Blasting aliens into oblivion with a powerful assault rifle to the sweet sounds of MLG-esque dubstep, while doing my best to nail a "gun behind the back" trick shot.
In a traditional FPS, I would have found this boring. But this was no ordinary FPS experience, as you can see by scrolling down below, dear reader...
With HTC's new Vive Tracker - mapping my movement behind cover and enabling the use of a weighty prop gun with alarmingly good accuracy - it became proof that this company is at the front of the technological innovation that drives Virtual Reality forward.
HTC announced two premium accessories to further enhance the immersion of the Vive - The Vive Tracker and Deluxe Audio Strap - designed to bring you greater levels of motion tracking and remove the need for big, cumbersome headphones that restrict the adjustability of the VR headset.
At just under three ounces, the Vive Tracker looks kind of like a lightweight proximity mine you would find in the multiplayer shooters of old - giving small hints to the technology within it. Simply put, attach it to any real-life object and you can programme it into a game with surprising levels of accuracy.
This includes the above shooter I spoke about (First Contact Entertainment's ROM: Extraction) and a simple VR Demo room of building blocks and bouncy balls - of which utilised the sensors on a pair of gloves.
After a calibration process that made my hands appear to have a comically severe case of double jointedness, the in-game hands and individual fingers moved near-instantaneously with my gestures in real life.
After playing so many different VR experiences with so-called "controllers" with complicated button layouts to supposedly recreate the way that hands grab things, it was a breath of fresh air to actually feel some immersive control over a virtual world - something these headsets are supposed to be working towards.
But of course, this isn't the only applications for the Vive Tracker - allowing press members to take a swing of a real baseball bat or even extinguish flames as a firefighter.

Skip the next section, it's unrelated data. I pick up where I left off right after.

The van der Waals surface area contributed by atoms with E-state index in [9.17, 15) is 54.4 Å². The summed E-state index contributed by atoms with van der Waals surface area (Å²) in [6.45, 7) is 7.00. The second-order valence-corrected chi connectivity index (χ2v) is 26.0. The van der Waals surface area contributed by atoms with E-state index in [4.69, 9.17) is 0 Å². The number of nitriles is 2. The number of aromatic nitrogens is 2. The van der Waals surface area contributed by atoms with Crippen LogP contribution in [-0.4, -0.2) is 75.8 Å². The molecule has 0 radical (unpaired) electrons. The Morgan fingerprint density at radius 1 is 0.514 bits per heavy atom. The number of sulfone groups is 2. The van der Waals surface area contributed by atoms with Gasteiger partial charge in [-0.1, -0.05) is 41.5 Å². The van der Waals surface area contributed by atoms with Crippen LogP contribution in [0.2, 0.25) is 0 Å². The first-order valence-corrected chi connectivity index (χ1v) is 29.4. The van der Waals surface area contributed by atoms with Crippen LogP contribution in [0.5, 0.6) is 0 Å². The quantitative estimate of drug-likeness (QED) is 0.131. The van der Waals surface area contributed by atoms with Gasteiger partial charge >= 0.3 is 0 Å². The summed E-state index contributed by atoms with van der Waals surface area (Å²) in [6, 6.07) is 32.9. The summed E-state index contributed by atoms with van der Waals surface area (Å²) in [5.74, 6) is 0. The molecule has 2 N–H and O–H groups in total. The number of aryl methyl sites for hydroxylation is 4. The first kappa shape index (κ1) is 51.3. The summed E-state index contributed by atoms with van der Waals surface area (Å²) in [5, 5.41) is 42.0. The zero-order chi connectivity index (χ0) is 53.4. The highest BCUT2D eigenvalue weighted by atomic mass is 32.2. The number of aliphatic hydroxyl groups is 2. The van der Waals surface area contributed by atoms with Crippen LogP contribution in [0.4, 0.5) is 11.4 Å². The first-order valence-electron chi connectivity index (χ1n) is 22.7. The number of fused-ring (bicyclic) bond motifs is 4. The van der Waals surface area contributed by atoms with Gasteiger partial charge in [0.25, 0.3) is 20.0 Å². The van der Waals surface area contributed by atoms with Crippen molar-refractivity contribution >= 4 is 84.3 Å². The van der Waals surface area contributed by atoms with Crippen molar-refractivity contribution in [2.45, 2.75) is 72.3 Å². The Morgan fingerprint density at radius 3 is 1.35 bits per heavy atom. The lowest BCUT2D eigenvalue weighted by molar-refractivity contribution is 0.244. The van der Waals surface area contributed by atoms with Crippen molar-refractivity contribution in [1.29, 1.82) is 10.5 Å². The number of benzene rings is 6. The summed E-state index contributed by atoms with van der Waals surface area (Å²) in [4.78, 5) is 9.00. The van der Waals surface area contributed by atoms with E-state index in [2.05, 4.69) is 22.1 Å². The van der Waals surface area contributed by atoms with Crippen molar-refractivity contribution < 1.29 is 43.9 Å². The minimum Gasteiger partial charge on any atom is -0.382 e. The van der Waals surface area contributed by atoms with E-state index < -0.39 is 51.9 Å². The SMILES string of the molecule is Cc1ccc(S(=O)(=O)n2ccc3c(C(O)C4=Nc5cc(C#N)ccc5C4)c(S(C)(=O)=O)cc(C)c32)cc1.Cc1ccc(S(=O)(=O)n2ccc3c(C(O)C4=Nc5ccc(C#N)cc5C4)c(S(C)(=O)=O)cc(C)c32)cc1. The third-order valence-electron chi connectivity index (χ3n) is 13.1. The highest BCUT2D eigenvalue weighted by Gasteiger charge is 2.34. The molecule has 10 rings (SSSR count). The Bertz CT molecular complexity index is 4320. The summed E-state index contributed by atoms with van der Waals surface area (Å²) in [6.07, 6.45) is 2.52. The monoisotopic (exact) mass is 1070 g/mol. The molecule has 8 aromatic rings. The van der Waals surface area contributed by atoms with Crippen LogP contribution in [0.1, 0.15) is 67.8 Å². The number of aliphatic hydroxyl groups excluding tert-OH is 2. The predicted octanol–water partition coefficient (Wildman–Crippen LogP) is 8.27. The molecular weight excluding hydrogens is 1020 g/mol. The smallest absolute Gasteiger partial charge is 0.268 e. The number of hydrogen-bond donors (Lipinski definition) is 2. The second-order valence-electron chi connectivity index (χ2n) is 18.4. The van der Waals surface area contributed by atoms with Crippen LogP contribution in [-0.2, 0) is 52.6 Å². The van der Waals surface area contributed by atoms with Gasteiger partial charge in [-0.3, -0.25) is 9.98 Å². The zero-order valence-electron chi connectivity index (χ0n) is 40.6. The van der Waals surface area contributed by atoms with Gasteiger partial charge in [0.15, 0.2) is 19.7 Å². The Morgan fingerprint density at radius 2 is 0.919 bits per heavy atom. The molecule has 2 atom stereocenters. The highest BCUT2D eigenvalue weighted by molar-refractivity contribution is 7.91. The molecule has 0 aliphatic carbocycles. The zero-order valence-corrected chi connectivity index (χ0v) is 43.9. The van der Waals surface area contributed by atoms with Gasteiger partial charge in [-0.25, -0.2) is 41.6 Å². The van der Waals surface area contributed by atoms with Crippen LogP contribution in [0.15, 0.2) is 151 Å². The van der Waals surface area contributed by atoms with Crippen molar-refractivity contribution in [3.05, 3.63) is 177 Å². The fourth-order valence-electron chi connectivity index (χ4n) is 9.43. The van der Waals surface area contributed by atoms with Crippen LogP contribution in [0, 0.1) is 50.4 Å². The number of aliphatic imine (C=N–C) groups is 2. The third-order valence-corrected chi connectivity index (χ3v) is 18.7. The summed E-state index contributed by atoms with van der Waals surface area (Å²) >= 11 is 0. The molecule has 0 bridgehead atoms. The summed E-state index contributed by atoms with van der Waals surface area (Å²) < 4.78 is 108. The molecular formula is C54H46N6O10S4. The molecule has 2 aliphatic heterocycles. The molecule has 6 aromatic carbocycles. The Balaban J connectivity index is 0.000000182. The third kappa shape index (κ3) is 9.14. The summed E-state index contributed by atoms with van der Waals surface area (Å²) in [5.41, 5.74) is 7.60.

“We were able to integrate the Vive Tracker into our firefighting simulator within four hours,” said Dr James Mullins from Deakin University, Australia, creator of FLAIM trainer. “For us, the Vive Tracker eliminates both hard material costs to integrate tracking sensors, but also saves critical development time. Now, we can bring products with full motion control much more quickly to market."
As for the new Vive Deluxe Audio Strap, it does a lot more than provide an easy audio solution for the VR headset. That circular thing on the back up there, that's an adjustable sizing dial - much better for perfecting than the velcro option you had in the previous version!
And their final piece of kit has a rather understated name of "TPCast," but it's possibly the biggest announcement of their showing.
In one word - wireless. In a few - no more being restricted/tripping over a cable.
Created in the Vive X incubator program, the team have developed this wireless answer to so many wire-related problems. This self-contained box has the battery life of 90 minutes (not much, but an XL battery with five hours is due a few months after release) and a latency time of an unnoticeable 2ms.
“Our approach to wireless and VR is the same approach that we’ve taken with the Vive – wireless will be open-standard and we look forward to supporting any company that can demonstrate a low-latency solution to wireless VR,” said Daniel O’Brien, GM, US and EMEA, Vive. “We are confident that wireless VR will be a significant contributor to the Vive ecosystem in 2017."
These big three announcements put HTC Vive in an incredibly strong position for the VR battle of supremacy. I'm certainly looking forward to how developers utilise the tracker in the future.
Scroll down for more pictures from the HTC Vive event at CES 2017!
I am the Founder and Editor-in-chief of New Rising Media. You can follow me on Twitter @MrJasonEngland.